Sunday, May 28, 2006

Ducks Don't Roost

What do you do with a duck while you're on holiday? Jan roped in my sister Julie to look after some of her poultry while she is interstate. We drove up into the hills under Mount Wellington on Sunday afternoon where she fed us scones and we played with my brand-new mobile phone – which I used to take the photographs on this page.

Sunday afternoons I'm usually so tired that I nap for a while, but after two cups of percolated coffee at Jan's table I felt wide awake. Still, I was content to stand back and let Julie, Jan and her little boy chase the ducks and chickens around the coop.

The ducks took a bit of chasing down, since they don't roost at dusk like the chickens usually do.

We put the chickens into a black bag in the back of the car, while I held on to a sack containing three ducks. They weren't too bad on the drive down to Julie's place – I eased the top of the sack open a little so they could get some air but I kept my hand over the opening since the idea of three ducks suddenly loose in a moving vehicle doesn't bear thinking about.

Everything went off all right and it wasn't as difficult as I had feared it might be.

If anybody has a difficult job, it was our preacher at the morning service today. In the space of a 20-minute sermon "In The Beginning" he had to summarise the creation of the universe, explaining who, what, why and how with reference to Genesis chapter 1 and John chapter 1. Whew! I didn't envy him the job.

sinister  Tasmanian

Old Time Radio slot:

X Minus One "The Cave of Night" [1956] this is so topical it's rather eerie: an American astronaut is trapped in space after a rocket launch goes wrong and the whole world is agog; there's a sort of war-of-the-worlds feel in that the story is seen from the viewpoint of the journalists reporting the drama. Comparisons with the Australian mine rescue this month seem unavoidable.

Weird Circle "Fall of the House of Usher" [1943] first in a little-remembered series of thrillers that drew heavily on classic literature. For their premiere, they hark back to Poe and give the story of Roderick Usher the radio-drama treatment, opening the story out, exploring motivations and bringing in new supporting characters. Now usually that sort of thing is anathema to me, but this actually works better than some attempts to do a faithful dramatisation I've heard.

Hancock's Half Hour "First Night Party" [1954] ties in with the sort of self-referencing that used to be a staple of radio comedians. This is the first episode of Hancock's own radio show, and it concerns his attempt to wine and dine the critics to drum up publicity for its broadcast. Needless to say things go spectacularly wrong. All the familiar ingredients are there, though they haven't been fine-tuned yet as they would be in later years - Moira Lister is the female lead, for example, and quite different to Hattie Jacques. Bill Kerr and Sid James are their unchangable selves though.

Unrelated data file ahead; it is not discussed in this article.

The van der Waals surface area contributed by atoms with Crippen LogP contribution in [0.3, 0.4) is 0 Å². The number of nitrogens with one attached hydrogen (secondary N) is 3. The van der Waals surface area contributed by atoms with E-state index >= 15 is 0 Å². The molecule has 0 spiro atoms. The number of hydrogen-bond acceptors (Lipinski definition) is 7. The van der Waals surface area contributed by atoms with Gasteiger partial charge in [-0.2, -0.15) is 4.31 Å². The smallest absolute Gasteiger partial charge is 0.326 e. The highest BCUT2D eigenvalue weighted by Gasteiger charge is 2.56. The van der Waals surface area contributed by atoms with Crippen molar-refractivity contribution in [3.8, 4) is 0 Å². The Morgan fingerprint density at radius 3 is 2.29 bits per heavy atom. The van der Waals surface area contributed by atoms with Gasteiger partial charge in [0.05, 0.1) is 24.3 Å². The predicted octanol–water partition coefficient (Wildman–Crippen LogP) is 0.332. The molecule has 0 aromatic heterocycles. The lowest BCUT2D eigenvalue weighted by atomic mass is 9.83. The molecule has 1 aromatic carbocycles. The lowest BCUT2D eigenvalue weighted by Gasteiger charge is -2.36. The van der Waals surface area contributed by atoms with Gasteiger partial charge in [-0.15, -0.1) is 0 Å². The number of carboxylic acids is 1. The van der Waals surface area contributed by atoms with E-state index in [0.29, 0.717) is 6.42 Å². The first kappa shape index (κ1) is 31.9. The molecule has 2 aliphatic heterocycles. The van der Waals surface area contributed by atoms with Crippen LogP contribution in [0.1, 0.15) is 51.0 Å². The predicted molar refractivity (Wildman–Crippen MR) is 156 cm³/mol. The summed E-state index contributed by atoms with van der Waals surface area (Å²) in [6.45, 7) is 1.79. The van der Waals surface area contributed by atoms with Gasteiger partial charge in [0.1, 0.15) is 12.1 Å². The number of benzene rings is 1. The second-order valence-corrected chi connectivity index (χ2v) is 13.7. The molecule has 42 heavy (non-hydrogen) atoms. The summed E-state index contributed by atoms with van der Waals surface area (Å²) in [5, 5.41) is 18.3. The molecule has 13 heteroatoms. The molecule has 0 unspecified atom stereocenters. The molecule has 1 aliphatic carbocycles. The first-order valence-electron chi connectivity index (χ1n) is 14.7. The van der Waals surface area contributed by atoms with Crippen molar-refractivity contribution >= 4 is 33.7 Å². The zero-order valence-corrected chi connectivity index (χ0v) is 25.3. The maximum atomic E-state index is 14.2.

Strange Doctor Weird "The House Where Death Lived" [1944] Another first episode. In this one the eponymous narrator (gilding the lily a bit to make him both strange and weird surely?) tells us the story of two ruthless killers who are victims on a father's search for vengeance. Fifteen minutes of fairly unsubtle stuff - par for the course for radio horror of the time.

Sherlock Holmes "The Greek Interpreter" - couldn't miss out the Great Detective since it was Conan Doyle's birthday this week.

According to Britain's librarians, Harper Lee's To Kill a Mocking Bird is the book that everyone should read.

The Pulitzer prize-winning classic has topped a World Book Day poll conducted by the Museum, Libraries and Archives Council (MLA), in which librarians around Britain were asked the question, "Which book should every adult read before they die?"

According to Diana Ashcroft, one of the librarians who voted for the book, it "has all the factors of a great read. It is touching and funny but has a serious message about prejudice, fighting for justice and coming of age."

Harper Lee is also likely to receive a renewed flush of publicity with the opening this week of the Hollywood film Capote, in which she is a key character.

To Kill a Mocking Bird heads an odd triumvirate at the top of the librarians' list: it is followed by the Bible and, in third place, the Lord of the Rings trilogy. Further down the rankings, a mixture of classics and popular contemporary titles feature.

Mark Wood, chairman of the MLA, commented, "This goes to show that if you are stuck for something to read, you should ask a librarian."

The list in full:
To Kill a Mockingbird by Harper Lee
The Bible
The Lord of the Rings Trilogy by JRR Tolkien
1984 by George Orwell
A Christmas Carol by Charles Dickens
Jane Eyre by Charlotte Bronte
Pride and Prejudice by Jane Austen
All Quite on the Western Front by E M Remarque
His Dark Materials Trilogy by Phillip Pullman
Birdsong by Sebastian Faulks
The Grapes of Wrath by John Steinbeck
The Lord of the Flies by William Golding
The Curious Incident of the Dog in the Night-time by Mark Haddon
Tess of the D'urbevilles by Thomas Hardy
Winnie the Pooh by AA Milne
Wuthering Heights by Emily Bronte
The Wind in the Willows by Kenneth Graham
Gone With the Wind by Margaret Mitchell
Great Expectations by Charles Dickens
The Time Traveller's Wife by Audrey Niffenegger
The Lovely Bones by Alice Sebold
The Prophet by Khalil Gibran
David Copperfield by Charles Dickens
The Alchemist by Paulo Coelho
The Master and Margarita by Mikhail Bulgakov
Life of Pi by Yann Martel
Middlemarch by George Eliot
The Poisonwood Bible by Barbara Kingsolver
A Clockwork Orange by Anthony Burgess
A Day in the Life of Ivan Denisovich by Alexander Solzenhitsyn

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